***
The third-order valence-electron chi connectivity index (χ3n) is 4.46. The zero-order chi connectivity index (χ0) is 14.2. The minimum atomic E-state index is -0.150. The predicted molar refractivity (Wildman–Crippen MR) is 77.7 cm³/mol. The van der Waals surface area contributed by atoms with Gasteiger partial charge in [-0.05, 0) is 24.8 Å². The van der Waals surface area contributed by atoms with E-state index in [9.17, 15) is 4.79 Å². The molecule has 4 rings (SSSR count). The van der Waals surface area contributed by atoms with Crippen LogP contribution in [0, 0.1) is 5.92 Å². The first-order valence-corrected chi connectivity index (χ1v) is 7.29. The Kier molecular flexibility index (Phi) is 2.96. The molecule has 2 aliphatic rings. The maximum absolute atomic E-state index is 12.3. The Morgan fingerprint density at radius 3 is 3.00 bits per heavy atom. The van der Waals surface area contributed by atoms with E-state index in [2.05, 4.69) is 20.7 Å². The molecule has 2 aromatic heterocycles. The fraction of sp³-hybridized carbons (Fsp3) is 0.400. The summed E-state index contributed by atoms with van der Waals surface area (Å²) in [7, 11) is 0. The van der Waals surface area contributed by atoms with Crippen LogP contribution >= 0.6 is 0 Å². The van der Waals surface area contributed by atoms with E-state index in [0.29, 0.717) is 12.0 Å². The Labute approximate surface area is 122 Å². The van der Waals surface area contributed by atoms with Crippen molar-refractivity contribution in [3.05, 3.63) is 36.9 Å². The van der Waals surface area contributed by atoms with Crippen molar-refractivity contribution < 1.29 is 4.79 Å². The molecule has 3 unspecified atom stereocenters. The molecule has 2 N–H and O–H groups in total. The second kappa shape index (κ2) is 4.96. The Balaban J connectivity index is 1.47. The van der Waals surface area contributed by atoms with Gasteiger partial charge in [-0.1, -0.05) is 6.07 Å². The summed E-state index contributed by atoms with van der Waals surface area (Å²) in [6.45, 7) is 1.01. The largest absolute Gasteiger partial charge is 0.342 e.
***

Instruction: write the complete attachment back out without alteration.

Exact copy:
The third-order valence-electron chi connectivity index (χ3n) is 4.46. The zero-order chi connectivity index (χ0) is 14.2. The minimum atomic E-state index is -0.150. The predicted molar refractivity (Wildman–Crippen MR) is 77.7 cm³/mol. The van der Waals surface area contributed by atoms with Gasteiger partial charge in [-0.05, 0) is 24.8 Å². The van der Waals surface area contributed by atoms with E-state index in [9.17, 15) is 4.79 Å². The molecule has 4 rings (SSSR count). The van der Waals surface area contributed by atoms with Crippen LogP contribution in [0, 0.1) is 5.92 Å². The first-order valence-corrected chi connectivity index (χ1v) is 7.29. The Kier molecular flexibility index (Phi) is 2.96. The molecule has 2 aliphatic rings. The maximum absolute atomic E-state index is 12.3. The Morgan fingerprint density at radius 3 is 3.00 bits per heavy atom. The van der Waals surface area contributed by atoms with E-state index in [2.05, 4.69) is 20.7 Å². The molecule has 2 aromatic heterocycles. The fraction of sp³-hybridized carbons (Fsp3) is 0.400. The summed E-state index contributed by atoms with van der Waals surface area (Å²) in [7, 11) is 0. The van der Waals surface area contributed by atoms with Crippen LogP contribution >= 0.6 is 0 Å². The van der Waals surface area contributed by atoms with E-state index in [0.29, 0.717) is 12.0 Å². The Labute approximate surface area is 122 Å². The van der Waals surface area contributed by atoms with Crippen molar-refractivity contribution in [3.05, 3.63) is 36.9 Å². The van der Waals surface area contributed by atoms with Crippen molar-refractivity contribution < 1.29 is 4.79 Å². The molecule has 3 unspecified atom stereocenters. The molecule has 2 N–H and O–H groups in total. The second kappa shape index (κ2) is 4.96. The Balaban J connectivity index is 1.47. The van der Waals surface area contributed by atoms with Gasteiger partial charge in [-0.1, -0.05) is 6.07 Å². The summed E-state index contributed by atoms with van der Waals surface area (Å²) in [6.45, 7) is 1.01. The largest absolute Gasteiger partial charge is 0.342 e.